How to Use Google Fonts Locally in WordPress with Kadence
In January, a German court fined a website for leaking a visitor’s IP address via Google Fonts. By using Google’s servers for fonts used on the site, the website violated the EU’s General Data Protection Regulation (GDPR). Termageddon, a resource for understanding website privacy laws and compliance, weighed in on this recent decision.
While an IP address might not seem like something that is within the scope of data protection regulations, it is considered personally identifiable information (PII) that could be tied to an individual person. As such, it was ruled by the German court to be in violation of GDPR.
This has created some concern with web developers and site owners looking to ensure they are not at risk of violating GDPR from simple font usage, and some site owners are looking for ways to protect themselves. According to BuiltWith, over 50 million websites use Google Fonts on their sites.
Whether or not this ruling in a German court will have far reaching effects remains to be seen. This case is ongoing, and this article is by no means legal advice. However, we did want anyone concerned with using Google Fonts to understand that there are easy to implement solutions, and that Kadence offers two such solutions.
Other Advantages of Using Locally Hosted Fonts
Beyond the regulatory issues, there are other advantages to using Google Fonts locally instead of relying on Google’s content delivery network. As of October 2020, Chrome moved to HTTP cache partitioning, which means that Google Fonts are redownloaded for every single website. Even if a font is already cached in the user’s browser while they’re visiting your site, they’ll still re-download the font from Google’s servers, eliminating the benefit of using Google’s CDN for fonts on your site.
Now, it’s much faster to locally host Google Fonts. This means that you store web fonts on your server, or your own content delivery network, instead of relying on Google.
There are other benefits including:
- Reduce third party lookups. The fewer DNS requests you have, the faster your site will be.
- Preloading your Google Fonts and add CSS properties that provide a better user experience.
- Eliminate Lighthouse page speed measurement warnings such as “reduce the impact of third-party code.”
Of course, if you’re hosting on a shared server that may be maximized in terms of resource utilization, you may want to rely on external services for things like fonts. Whatever you choose, Kadence offers options to help locally host fonts if that is something you require.
Host Fonts Locally with Kadence
Kadence allows you to host your fonts locally. Simply go to the WordPress Customizer, and navigate to General > Performance.
Under Performance, you’ll see options to Load Google Fonts Locally as well as Preload Local Fonts. When you change these settings, we recommend flushing local font files to clear cache.
Using Kadence Custom Fonts Plugin to Locally Host Fonts
Kadence Bundle customers have another tool that can help. Kadence Custom Fonts allows you to host your fonts on your own site rather than using Google’s content delivery network (CDN). You can download the Kadence Custom Fonts plugin from your account dashboard and install it on your site using the “Add New” and “Upload Plugin” capability on your WordPress administrative dashboard. Just add the Zip file to your site, and activate the plugin.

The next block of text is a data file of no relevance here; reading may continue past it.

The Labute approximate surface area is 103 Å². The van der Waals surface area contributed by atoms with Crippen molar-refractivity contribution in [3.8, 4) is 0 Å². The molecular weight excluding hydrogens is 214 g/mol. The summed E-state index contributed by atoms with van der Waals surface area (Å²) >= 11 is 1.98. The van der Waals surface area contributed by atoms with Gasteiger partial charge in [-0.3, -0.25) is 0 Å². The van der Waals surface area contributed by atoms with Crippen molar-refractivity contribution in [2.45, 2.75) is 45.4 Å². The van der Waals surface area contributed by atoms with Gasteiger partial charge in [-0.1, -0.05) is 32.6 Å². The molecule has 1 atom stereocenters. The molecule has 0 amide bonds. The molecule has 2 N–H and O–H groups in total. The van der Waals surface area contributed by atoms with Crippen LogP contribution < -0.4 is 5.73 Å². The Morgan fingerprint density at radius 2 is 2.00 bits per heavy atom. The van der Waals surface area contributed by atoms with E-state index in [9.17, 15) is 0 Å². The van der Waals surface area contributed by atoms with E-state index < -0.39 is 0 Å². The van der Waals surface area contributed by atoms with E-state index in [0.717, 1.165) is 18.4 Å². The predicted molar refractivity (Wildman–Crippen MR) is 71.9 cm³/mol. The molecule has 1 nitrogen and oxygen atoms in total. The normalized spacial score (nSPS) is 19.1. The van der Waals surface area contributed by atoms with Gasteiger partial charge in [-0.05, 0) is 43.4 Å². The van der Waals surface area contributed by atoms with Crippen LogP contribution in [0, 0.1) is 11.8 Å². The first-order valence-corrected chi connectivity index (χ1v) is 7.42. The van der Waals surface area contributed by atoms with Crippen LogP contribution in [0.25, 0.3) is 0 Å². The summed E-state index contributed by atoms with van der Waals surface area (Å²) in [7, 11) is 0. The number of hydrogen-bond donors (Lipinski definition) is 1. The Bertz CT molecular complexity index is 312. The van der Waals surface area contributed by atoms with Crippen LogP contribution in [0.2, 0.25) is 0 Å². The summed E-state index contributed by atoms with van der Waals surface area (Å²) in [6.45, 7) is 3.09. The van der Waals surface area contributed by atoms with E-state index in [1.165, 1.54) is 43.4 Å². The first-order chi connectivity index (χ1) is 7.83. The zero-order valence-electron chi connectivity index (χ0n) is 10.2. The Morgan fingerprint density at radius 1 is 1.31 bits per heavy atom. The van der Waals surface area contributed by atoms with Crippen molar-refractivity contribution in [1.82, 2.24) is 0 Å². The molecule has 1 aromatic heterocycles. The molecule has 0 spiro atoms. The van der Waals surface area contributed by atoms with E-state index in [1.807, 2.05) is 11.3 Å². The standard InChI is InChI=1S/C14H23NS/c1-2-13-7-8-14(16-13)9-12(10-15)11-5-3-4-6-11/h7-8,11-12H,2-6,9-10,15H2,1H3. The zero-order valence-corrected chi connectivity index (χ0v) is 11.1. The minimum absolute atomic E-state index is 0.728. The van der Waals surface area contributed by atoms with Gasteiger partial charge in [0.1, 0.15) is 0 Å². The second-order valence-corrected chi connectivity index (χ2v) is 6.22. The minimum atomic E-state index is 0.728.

Kadence Custom Fonts will then appear as an option under Appearance > Kadence.
To use Kadence Custom Fonts to serve your fonts locally, you’ll need to add the fonts to your site, so click “Add New Custom Font” in the Custom Fonts area of your site.
You’ll need to download a Web Open Font Format (WOFF) file of the Google Font you are using. In order to obtain that WOFF file, a great resource is the Google Webfonts Helper. There you can find your fonts and download WOFF files that you can then use on your site.
Once downloaded, simply unzip the file from Google Webfonts Helper, and add each file to Kadence Custom Fonts in the correct file format position.
You’ll want to also add a “local” filename to the custom font you’re adding, such as in the screenshot above.
Then click “Publish.” Once published and available to your site, your local font is then available to use on your site.
Continue to Monitor Legal Rulings
GDPR was enacted in the European Union in April 2016, and we’ve only recently started to see some significant rulings coming forward from European courts. An Austrian court even recently ruled that Google Analytics was in violation of GDPR, and as Wired notes, this may be just the beginning of regulatory crackdowns on big tech. At the moment, the Austrian ruling only applies in Austria and isn’t final, but as site owners, these are rulings that we’ll need to continue to monitor.
At Kadence, we’re committed to helping you create effective websites, not only in meeting your customer needs and marketing objectives, but also in meeting the needs of a changing regulatory landscape. Kadence Custom Fonts is just one way we hope to provide value to you and the sites you create.
If you don’t yet have a bundle to use Kadence Custom Fonts, you can get the bundle that best suits your needs below. At the time of publication, we’re offering a 25% off any annual bundle. This sale ends tomorrow, February 22, 2022.
thanks a lot for this article. It is very important for me to add Google Fonts from my local server storage, to take care of the GDPR. So i can make the complete setup with your simple to follow tutorial.